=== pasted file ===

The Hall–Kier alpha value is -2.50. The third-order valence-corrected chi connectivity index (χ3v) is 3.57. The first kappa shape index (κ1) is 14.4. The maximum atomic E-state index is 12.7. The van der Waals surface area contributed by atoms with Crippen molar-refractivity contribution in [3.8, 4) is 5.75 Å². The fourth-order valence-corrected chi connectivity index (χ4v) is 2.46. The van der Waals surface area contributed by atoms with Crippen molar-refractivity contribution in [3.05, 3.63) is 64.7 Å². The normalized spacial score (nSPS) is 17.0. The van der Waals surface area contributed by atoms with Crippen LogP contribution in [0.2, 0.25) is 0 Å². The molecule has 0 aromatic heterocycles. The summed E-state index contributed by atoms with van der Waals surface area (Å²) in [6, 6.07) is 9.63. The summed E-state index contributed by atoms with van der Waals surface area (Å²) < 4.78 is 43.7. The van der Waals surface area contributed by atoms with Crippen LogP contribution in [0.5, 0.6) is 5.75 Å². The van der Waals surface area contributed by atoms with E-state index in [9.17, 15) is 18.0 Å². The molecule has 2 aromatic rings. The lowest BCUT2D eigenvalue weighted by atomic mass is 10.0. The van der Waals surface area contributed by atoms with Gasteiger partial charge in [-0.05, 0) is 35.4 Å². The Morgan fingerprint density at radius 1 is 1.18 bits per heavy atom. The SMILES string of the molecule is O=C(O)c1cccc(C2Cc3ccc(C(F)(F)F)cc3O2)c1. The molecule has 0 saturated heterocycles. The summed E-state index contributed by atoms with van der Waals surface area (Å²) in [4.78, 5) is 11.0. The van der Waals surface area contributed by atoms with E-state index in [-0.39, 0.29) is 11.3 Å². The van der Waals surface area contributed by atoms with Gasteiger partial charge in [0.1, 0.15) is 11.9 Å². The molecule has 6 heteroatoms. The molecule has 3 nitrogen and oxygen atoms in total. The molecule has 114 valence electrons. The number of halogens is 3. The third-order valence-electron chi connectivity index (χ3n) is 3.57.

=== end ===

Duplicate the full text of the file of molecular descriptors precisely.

The Hall–Kier alpha value is -2.50. The third-order valence-corrected chi connectivity index (χ3v) is 3.57. The first kappa shape index (κ1) is 14.4. The maximum atomic E-state index is 12.7. The van der Waals surface area contributed by atoms with Crippen molar-refractivity contribution in [3.8, 4) is 5.75 Å². The fourth-order valence-corrected chi connectivity index (χ4v) is 2.46. The van der Waals surface area contributed by atoms with Crippen molar-refractivity contribution in [3.05, 3.63) is 64.7 Å². The normalized spacial score (nSPS) is 17.0. The van der Waals surface area contributed by atoms with Crippen LogP contribution in [0.2, 0.25) is 0 Å². The molecule has 0 aromatic heterocycles. The summed E-state index contributed by atoms with van der Waals surface area (Å²) in [6, 6.07) is 9.63. The summed E-state index contributed by atoms with van der Waals surface area (Å²) < 4.78 is 43.7. The van der Waals surface area contributed by atoms with Crippen LogP contribution in [0.5, 0.6) is 5.75 Å². The van der Waals surface area contributed by atoms with E-state index in [9.17, 15) is 18.0 Å². The molecule has 2 aromatic rings. The lowest BCUT2D eigenvalue weighted by atomic mass is 10.0. The van der Waals surface area contributed by atoms with Gasteiger partial charge in [-0.05, 0) is 35.4 Å². The Morgan fingerprint density at radius 1 is 1.18 bits per heavy atom. The SMILES string of the molecule is O=C(O)c1cccc(C2Cc3ccc(C(F)(F)F)cc3O2)c1. The molecule has 0 saturated heterocycles. The summed E-state index contributed by atoms with van der Waals surface area (Å²) in [4.78, 5) is 11.0. The van der Waals surface area contributed by atoms with E-state index in [-0.39, 0.29) is 11.3 Å². The van der Waals surface area contributed by atoms with Gasteiger partial charge in [0.1, 0.15) is 11.9 Å². The molecule has 6 heteroatoms. The molecule has 3 nitrogen and oxygen atoms in total. The molecule has 114 valence electrons. The number of halogens is 3. The third-order valence-electron chi connectivity index (χ3n) is 3.57.